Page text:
Countless films took cues from it. It is virtually inconceivable that Sonny Corleone would have experienced his rain of bullets in The Godfather, for example, if Bonnie and Clyde hadn't swallowed lead before him. Likewise for Tony Montana in Brian De Palma's Scarface.

References to Bonnie and Clyde spread far and wide in popular culture. They are present in songs from Jay Z and Beyoncé, Lulu Gainsbourg and Scarlett Johansson and Eminem. There was a 2011 Broadway production and a two-part 2013 TV miniseries, as well as countless books, paintings and other artworks – though it is difficult to know whether these were primarily influenced by the film or the subjects it is based on. The real-life Bonnie and Clyde inspired several productions before Penn’s, such as 1950's noir-esque action-drama Gun Crazy, and 1958's The Bonnie Parker Story, featuring a memorably hot-blooded performance from Dorothy Provine. But none of them were like this.

Watershed bloodshed

While everybody still talks about the impact of Bonnie and Clyde’s most risqué moments – especially those breathtaking final images – the film’s influence extends even further than revolutionising screen violence. Bonnie and Clyde shook the very foundations of Hollywood, playing a major role in steering the US film industry towards a new, exciting, history-defining direction.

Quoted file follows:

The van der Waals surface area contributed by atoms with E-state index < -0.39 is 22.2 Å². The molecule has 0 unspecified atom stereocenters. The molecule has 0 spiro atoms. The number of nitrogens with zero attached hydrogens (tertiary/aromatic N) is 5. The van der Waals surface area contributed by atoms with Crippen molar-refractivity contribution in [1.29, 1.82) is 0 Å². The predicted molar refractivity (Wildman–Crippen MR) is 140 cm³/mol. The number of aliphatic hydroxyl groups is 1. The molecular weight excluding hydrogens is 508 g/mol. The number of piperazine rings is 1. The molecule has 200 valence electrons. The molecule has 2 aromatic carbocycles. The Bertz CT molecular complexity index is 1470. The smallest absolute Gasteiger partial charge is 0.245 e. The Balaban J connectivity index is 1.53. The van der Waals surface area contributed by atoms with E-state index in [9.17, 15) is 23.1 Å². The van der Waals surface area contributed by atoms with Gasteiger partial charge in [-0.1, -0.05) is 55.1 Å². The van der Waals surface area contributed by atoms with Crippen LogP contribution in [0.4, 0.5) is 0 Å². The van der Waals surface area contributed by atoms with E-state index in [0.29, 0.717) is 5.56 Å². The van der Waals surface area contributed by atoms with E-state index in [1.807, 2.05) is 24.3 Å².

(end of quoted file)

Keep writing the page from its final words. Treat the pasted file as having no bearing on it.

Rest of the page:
Initially a box-office flop, Bonnie and Clyde was re-released following an enthusiastic reception in England. There, as author Peter Biskind explained in his 1998 book Easy Riders, Raging Bulls: “It became a hit, more than a hit, a phenomenon.” Bonnie and Clyde soon became a phenomenon in the US too. Many critics at the time gave it a hostile response, but it wasn't without plaudits, securing 10 Academy Award nominations.

Inspired by the work of French film-makers such as François Truffaut and Jean-Luc Godard (both of whom, at various points, were attached to direct it) Bonnie and Clyde signaled the arrival of a new wave of European-inspired American films, infused with contemporary – and often cynical – sensibilities. This movement was dubbed by the press as the “New Hollywood.”

We see some of those sensibilities reflected in the film’s attitudes towards the banks. Bonnie and Clyde takes place during the Great Depression of the 1930s, the backdrop an economically ravaged America where there is some respect for the rule of law, but certainly none for the banks. In an important early scene, Bonnie and Clyde bond with a man whose house has been repossessed. Bonnie describes this as “a pitiful shame”.